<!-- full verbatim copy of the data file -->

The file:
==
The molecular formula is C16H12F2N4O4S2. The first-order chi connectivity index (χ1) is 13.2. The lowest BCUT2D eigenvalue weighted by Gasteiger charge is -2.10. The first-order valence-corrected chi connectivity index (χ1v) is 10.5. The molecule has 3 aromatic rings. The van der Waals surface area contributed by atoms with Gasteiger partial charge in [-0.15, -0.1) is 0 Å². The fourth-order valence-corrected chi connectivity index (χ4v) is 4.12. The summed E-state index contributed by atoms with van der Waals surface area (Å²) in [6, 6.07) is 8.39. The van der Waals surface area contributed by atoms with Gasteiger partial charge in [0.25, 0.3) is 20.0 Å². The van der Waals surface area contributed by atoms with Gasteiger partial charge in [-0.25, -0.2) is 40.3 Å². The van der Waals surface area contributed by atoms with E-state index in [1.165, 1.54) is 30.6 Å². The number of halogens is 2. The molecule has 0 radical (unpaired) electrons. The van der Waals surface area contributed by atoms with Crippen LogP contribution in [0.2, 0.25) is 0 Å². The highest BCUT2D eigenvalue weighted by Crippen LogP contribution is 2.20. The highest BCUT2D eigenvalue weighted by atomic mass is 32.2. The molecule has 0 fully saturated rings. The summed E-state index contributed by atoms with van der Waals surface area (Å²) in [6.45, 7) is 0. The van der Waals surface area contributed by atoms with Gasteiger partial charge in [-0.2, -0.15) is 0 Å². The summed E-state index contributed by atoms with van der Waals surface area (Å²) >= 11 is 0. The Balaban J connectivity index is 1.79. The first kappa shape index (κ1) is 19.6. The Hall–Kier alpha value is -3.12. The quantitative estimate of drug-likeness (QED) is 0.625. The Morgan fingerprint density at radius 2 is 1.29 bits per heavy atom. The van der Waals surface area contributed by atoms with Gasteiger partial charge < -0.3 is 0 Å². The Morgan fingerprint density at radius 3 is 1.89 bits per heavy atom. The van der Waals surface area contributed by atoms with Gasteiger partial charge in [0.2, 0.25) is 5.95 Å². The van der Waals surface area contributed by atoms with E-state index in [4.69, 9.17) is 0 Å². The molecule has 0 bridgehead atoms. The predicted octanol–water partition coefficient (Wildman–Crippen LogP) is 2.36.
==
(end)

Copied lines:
The molecular formula is C16H12F2N4O4S2. The first-order chi connectivity index (χ1) is 13.2. The lowest BCUT2D eigenvalue weighted by Gasteiger charge is -2.10. The first-order valence-corrected chi connectivity index (χ1v) is 10.5. The molecule has 3 aromatic rings. The van der Waals surface area contributed by atoms with Gasteiger partial charge in [-0.15, -0.1) is 0 Å². The fourth-order valence-corrected chi connectivity index (χ4v) is 4.12. The summed E-state index contributed by atoms with van der Waals surface area (Å²) in [6, 6.07) is 8.39. The van der Waals surface area contributed by atoms with Gasteiger partial charge in [0.25, 0.3) is 20.0 Å². The van der Waals surface area contributed by atoms with Gasteiger partial charge in [-0.25, -0.2) is 40.3 Å². The van der Waals surface area contributed by atoms with E-state index in [1.165, 1.54) is 30.6 Å². The number of halogens is 2. The molecule has 0 radical (unpaired) electrons. The van der Waals surface area contributed by atoms with Crippen LogP contribution in [0.2, 0.25) is 0 Å². The highest BCUT2D eigenvalue weighted by Crippen LogP contribution is 2.20. The highest BCUT2D eigenvalue weighted by atomic mass is 32.2. The molecule has 0 fully saturated rings. The summed E-state index contributed by atoms with van der Waals surface area (Å²) in [6.45, 7) is 0. The van der Waals surface area contributed by atoms with Gasteiger partial charge in [-0.2, -0.15) is 0 Å². The summed E-state index contributed by atoms with van der Waals surface area (Å²) >= 11 is 0. The Balaban J connectivity index is 1.79. The first kappa shape index (κ1) is 19.6. The Hall–Kier alpha value is -3.12. The quantitative estimate of drug-likeness (QED) is 0.625. The Morgan fingerprint density at radius 2 is 1.29 bits per heavy atom. The van der Waals surface area contributed by atoms with Gasteiger partial charge < -0.3 is 0 Å². The Morgan fingerprint density at radius 3 is 1.89 bits per heavy atom. The van der Waals surface area contributed by atoms with Gasteiger partial charge in [0.2, 0.25) is 5.95 Å². The van der Waals surface area contributed by atoms with E-state index in [4.69, 9.17) is 0 Å². The molecule has 0 bridgehead atoms. The predicted octanol–water partition coefficient (Wildman–Crippen LogP) is 2.36.